The plunge certainly was fueled by Northwestern dropping a gut-wrenching, 40-30 decision to an Ohio State team ranked fourth in the country. The ’Cats actually led in the fourth quarter. But once they lost that lead, and couldn’t get it back, the game and their season went off the rails.
By getting blown out at Michigan, 38-0, just five days ago, the reality is a perfect season wasn’t to be, and now they can get back to business. They’re good enough to beat Iowa, and, frankly, already have handled two teams arguably better than the Hawkeyes, Stanford and Duke, currently ranked 15th and 25th, respectively.
Michigan State? Forget it. In-state rival is on a ridiculous roll under the guidance of favorite son Jim Harbaugh. You knew the former Wolverines QB would turn things around, just going by his track record at previous college stops and with the San Francisco 49ers. But this fast? Holy cow … which is a phrase many Spartans may be sharing once Michigan cranks up its defense Saturday.
Ohio State figures to have the “easiest” time, hosting Penn State. But the Buckeyes have hardly been a smooth-running machine in defense of their national title last season, and, not for nothing, they needed double overtime to outlast the Nittany Lions 12 months ago anyway. If Penn State QB Christian Hackenberg, indeed, has shaken off the early-season cobwebs as last week’s solid performance against Indiana would suggest, this one could get very interesting.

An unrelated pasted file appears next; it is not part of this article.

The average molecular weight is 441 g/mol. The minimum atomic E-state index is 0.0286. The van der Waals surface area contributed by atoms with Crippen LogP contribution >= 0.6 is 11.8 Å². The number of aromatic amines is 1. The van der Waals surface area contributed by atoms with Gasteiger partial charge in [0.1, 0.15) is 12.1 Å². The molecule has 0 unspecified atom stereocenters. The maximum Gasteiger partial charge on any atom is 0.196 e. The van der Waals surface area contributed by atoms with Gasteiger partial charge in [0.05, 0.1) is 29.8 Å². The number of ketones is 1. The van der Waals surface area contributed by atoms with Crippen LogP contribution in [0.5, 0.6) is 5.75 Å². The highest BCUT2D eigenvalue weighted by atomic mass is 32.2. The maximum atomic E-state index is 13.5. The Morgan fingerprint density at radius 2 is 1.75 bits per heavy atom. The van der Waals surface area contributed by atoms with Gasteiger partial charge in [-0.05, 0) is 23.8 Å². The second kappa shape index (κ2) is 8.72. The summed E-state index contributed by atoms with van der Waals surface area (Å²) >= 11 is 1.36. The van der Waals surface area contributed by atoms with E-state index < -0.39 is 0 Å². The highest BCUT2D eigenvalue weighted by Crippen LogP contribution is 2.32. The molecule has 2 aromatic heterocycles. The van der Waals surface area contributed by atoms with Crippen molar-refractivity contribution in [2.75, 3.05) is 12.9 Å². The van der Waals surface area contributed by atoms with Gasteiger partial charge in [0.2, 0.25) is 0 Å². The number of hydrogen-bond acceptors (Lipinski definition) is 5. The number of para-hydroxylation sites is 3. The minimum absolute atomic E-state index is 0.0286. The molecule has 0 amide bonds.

AAC UPHEAVAL, TOO?
American Athletic Conference unbeatens Temple, Memphis and Houston are all in action this weekend, with the 24th-ranked Cougars getting things going tonight at Tulane. Memphis entertains No. 13 Mississippi Saturday afternoon in a regional rivalry and Temple hosts winless Central Florida Saturday night.
The Tigers, the most potent of the three, have the toughest challenge, obviously, facing one of the SEC’s best. But there are no givens in AAC action, either. Just two seasons ago, a one-win Temple team almost nixed UCF’s BCS bowl-capped campaign in a wild-mid-November clash at Lincoln Financial Field.
Houston? Hmmm, still trying to figure out why it is the one AAC team ranked in the AP at this point, considering both Memphis and Temple have had tougher schedules and been more impressive. So, who knows …
Well, aside from Ole Miss possibly getting upended by Paxton Lynch and Memphis, No. 10 Alabama visits No. 9 Texas A&M and No. 8 Florida travels to No. 6 Louisiana State. All four, including the one-loss Tide, currently remain alive in the national-title picture, but two will be gone from that after Saturday.
Considering ’Bama blew out the Aggies, 59-0, last season in a game not as close as the score would make it sound, not seeing much alteration to that this season. The Gators’ tale is a sad one. A former national power, even recently, just totally forgotten heading into the season, Florida has carved out a nifty 6-0 start to coach Jim McElwain’s tenure, but recently has been ravaged by its own stupidity, with suspensions set to hurt them on both sides of the ball.
- Jack Kerwin | email@example.com